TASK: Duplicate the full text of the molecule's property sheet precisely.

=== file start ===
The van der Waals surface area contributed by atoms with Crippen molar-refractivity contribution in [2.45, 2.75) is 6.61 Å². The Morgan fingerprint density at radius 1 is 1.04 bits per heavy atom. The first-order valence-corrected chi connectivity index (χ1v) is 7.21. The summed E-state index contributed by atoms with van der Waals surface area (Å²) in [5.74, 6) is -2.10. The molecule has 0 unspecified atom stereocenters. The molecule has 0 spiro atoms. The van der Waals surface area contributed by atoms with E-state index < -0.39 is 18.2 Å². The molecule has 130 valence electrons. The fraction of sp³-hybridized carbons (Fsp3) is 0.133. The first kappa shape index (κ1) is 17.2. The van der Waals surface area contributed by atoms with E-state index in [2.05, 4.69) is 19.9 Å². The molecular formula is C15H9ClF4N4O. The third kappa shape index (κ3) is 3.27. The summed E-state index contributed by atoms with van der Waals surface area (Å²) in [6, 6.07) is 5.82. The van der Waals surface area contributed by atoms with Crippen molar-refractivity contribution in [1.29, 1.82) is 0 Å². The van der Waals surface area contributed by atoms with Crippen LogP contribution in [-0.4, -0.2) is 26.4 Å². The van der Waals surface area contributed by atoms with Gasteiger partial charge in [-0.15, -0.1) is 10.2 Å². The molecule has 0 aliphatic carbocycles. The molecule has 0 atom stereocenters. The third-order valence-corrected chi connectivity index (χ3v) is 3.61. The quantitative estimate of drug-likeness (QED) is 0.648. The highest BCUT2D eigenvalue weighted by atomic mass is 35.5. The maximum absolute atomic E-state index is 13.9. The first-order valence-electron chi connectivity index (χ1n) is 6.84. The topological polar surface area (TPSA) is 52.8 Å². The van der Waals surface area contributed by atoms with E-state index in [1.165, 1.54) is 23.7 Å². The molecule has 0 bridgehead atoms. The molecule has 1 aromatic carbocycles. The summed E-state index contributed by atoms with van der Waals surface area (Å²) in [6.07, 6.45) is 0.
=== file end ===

The van der Waals surface area contributed by atoms with Crippen molar-refractivity contribution in [2.45, 2.75) is 6.61 Å². The Morgan fingerprint density at radius 1 is 1.04 bits per heavy atom. The first-order valence-corrected chi connectivity index (χ1v) is 7.21. The summed E-state index contributed by atoms with van der Waals surface area (Å²) in [5.74, 6) is -2.10. The molecule has 0 unspecified atom stereocenters. The molecule has 0 spiro atoms. The van der Waals surface area contributed by atoms with E-state index < -0.39 is 18.2 Å². The molecule has 130 valence electrons. The fraction of sp³-hybridized carbons (Fsp3) is 0.133. The first kappa shape index (κ1) is 17.2. The van der Waals surface area contributed by atoms with E-state index in [2.05, 4.69) is 19.9 Å². The molecular formula is C15H9ClF4N4O. The third kappa shape index (κ3) is 3.27. The summed E-state index contributed by atoms with van der Waals surface area (Å²) in [6, 6.07) is 5.82. The van der Waals surface area contributed by atoms with Crippen molar-refractivity contribution in [1.29, 1.82) is 0 Å². The van der Waals surface area contributed by atoms with Crippen LogP contribution in [-0.4, -0.2) is 26.4 Å². The van der Waals surface area contributed by atoms with Gasteiger partial charge in [-0.15, -0.1) is 10.2 Å². The molecule has 0 aliphatic carbocycles. The molecule has 0 atom stereocenters. The third-order valence-corrected chi connectivity index (χ3v) is 3.61. The quantitative estimate of drug-likeness (QED) is 0.648. The highest BCUT2D eigenvalue weighted by atomic mass is 35.5. The maximum absolute atomic E-state index is 13.9. The first-order valence-electron chi connectivity index (χ1n) is 6.84. The topological polar surface area (TPSA) is 52.8 Å². The van der Waals surface area contributed by atoms with E-state index in [1.165, 1.54) is 23.7 Å². The molecule has 0 bridgehead atoms. The molecule has 1 aromatic carbocycles. The summed E-state index contributed by atoms with van der Waals surface area (Å²) in [6.07, 6.45) is 0.